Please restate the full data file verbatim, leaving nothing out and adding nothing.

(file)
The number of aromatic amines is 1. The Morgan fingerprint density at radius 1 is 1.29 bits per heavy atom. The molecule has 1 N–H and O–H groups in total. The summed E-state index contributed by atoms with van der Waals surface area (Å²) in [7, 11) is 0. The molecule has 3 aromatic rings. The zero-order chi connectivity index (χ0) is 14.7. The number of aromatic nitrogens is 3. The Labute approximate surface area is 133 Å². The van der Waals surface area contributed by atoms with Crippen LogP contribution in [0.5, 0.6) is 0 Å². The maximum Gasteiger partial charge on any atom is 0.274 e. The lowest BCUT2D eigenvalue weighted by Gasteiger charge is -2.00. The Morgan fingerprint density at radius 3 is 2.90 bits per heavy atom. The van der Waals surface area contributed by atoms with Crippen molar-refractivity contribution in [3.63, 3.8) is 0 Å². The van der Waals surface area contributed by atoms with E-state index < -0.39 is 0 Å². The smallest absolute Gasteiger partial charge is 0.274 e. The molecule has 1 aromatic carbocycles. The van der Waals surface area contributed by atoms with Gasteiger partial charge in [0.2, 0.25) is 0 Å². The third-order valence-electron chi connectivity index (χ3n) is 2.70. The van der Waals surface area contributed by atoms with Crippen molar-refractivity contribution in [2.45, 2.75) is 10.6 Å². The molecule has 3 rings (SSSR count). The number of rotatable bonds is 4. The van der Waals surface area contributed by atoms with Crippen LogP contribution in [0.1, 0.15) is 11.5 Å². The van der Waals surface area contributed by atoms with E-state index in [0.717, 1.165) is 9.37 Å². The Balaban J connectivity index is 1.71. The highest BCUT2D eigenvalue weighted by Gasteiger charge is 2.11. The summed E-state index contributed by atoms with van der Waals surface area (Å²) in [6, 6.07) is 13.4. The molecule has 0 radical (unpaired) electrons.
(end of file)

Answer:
The number of aromatic amines is 1. The Morgan fingerprint density at radius 1 is 1.29 bits per heavy atom. The molecule has 1 N–H and O–H groups in total. The summed E-state index contributed by atoms with van der Waals surface area (Å²) in [7, 11) is 0. The molecule has 3 aromatic rings. The zero-order chi connectivity index (χ0) is 14.7. The number of aromatic nitrogens is 3. The Labute approximate surface area is 133 Å². The van der Waals surface area contributed by atoms with Crippen LogP contribution in [0.5, 0.6) is 0 Å². The maximum Gasteiger partial charge on any atom is 0.274 e. The lowest BCUT2D eigenvalue weighted by Gasteiger charge is -2.00. The Morgan fingerprint density at radius 3 is 2.90 bits per heavy atom. The van der Waals surface area contributed by atoms with Crippen molar-refractivity contribution in [3.63, 3.8) is 0 Å². The van der Waals surface area contributed by atoms with E-state index < -0.39 is 0 Å². The smallest absolute Gasteiger partial charge is 0.274 e. The molecule has 1 aromatic carbocycles. The van der Waals surface area contributed by atoms with Gasteiger partial charge in [0.2, 0.25) is 0 Å². The third-order valence-electron chi connectivity index (χ3n) is 2.70. The van der Waals surface area contributed by atoms with Crippen molar-refractivity contribution in [2.45, 2.75) is 10.6 Å². The molecule has 3 rings (SSSR count). The number of rotatable bonds is 4. The van der Waals surface area contributed by atoms with Crippen LogP contribution in [0.1, 0.15) is 11.5 Å². The van der Waals surface area contributed by atoms with E-state index in [0.717, 1.165) is 9.37 Å². The Balaban J connectivity index is 1.71. The highest BCUT2D eigenvalue weighted by Gasteiger charge is 2.11. The summed E-state index contributed by atoms with van der Waals surface area (Å²) in [6, 6.07) is 13.4. The molecule has 0 radical (unpaired) electrons.